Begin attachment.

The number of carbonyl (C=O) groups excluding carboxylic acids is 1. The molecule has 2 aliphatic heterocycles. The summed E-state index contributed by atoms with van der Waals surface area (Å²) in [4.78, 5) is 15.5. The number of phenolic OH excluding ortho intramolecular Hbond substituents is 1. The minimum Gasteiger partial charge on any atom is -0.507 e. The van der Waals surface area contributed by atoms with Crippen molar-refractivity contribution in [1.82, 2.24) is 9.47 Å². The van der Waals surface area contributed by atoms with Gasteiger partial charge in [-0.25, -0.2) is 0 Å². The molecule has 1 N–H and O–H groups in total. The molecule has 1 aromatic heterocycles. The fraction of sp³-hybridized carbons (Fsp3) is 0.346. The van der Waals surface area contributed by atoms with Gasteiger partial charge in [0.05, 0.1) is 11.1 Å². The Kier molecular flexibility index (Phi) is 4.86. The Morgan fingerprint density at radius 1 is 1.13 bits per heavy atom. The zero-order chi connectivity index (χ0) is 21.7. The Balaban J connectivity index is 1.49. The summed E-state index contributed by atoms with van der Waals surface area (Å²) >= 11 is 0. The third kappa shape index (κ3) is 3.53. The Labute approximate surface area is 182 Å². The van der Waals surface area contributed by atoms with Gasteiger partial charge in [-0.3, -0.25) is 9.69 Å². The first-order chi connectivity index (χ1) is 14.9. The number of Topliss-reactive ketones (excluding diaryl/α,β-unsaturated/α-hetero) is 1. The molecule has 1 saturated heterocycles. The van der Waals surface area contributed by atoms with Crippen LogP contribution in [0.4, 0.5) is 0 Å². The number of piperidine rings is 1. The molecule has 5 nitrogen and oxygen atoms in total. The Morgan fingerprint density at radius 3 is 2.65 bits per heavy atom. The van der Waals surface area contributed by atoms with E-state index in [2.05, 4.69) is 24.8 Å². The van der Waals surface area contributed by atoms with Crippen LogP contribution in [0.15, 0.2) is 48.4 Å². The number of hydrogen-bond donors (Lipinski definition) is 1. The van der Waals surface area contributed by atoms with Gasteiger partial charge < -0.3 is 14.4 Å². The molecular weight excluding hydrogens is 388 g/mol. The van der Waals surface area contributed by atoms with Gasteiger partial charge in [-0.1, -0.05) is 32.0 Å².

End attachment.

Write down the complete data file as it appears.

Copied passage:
The number of carbonyl (C=O) groups excluding carboxylic acids is 1. The molecule has 2 aliphatic heterocycles. The summed E-state index contributed by atoms with van der Waals surface area (Å²) in [4.78, 5) is 15.5. The number of phenolic OH excluding ortho intramolecular Hbond substituents is 1. The minimum Gasteiger partial charge on any atom is -0.507 e. The van der Waals surface area contributed by atoms with Crippen molar-refractivity contribution in [1.82, 2.24) is 9.47 Å². The van der Waals surface area contributed by atoms with Gasteiger partial charge in [-0.25, -0.2) is 0 Å². The molecule has 1 N–H and O–H groups in total. The molecule has 1 aromatic heterocycles. The fraction of sp³-hybridized carbons (Fsp3) is 0.346. The van der Waals surface area contributed by atoms with Gasteiger partial charge in [0.05, 0.1) is 11.1 Å². The Kier molecular flexibility index (Phi) is 4.86. The Morgan fingerprint density at radius 1 is 1.13 bits per heavy atom. The zero-order chi connectivity index (χ0) is 21.7. The Balaban J connectivity index is 1.49. The summed E-state index contributed by atoms with van der Waals surface area (Å²) >= 11 is 0. The third kappa shape index (κ3) is 3.53. The Labute approximate surface area is 182 Å². The van der Waals surface area contributed by atoms with Gasteiger partial charge in [-0.3, -0.25) is 9.69 Å². The first-order chi connectivity index (χ1) is 14.9. The number of Topliss-reactive ketones (excluding diaryl/α,β-unsaturated/α-hetero) is 1. The molecule has 1 saturated heterocycles. The van der Waals surface area contributed by atoms with Crippen LogP contribution in [0.4, 0.5) is 0 Å². The number of piperidine rings is 1. The molecule has 5 nitrogen and oxygen atoms in total. The Morgan fingerprint density at radius 3 is 2.65 bits per heavy atom. The van der Waals surface area contributed by atoms with E-state index in [2.05, 4.69) is 24.8 Å². The van der Waals surface area contributed by atoms with Crippen LogP contribution in [0.15, 0.2) is 48.4 Å². The number of hydrogen-bond donors (Lipinski definition) is 1. The van der Waals surface area contributed by atoms with Gasteiger partial charge < -0.3 is 14.4 Å². The molecular weight excluding hydrogens is 388 g/mol. The van der Waals surface area contributed by atoms with Gasteiger partial charge in [-0.1, -0.05) is 32.0 Å².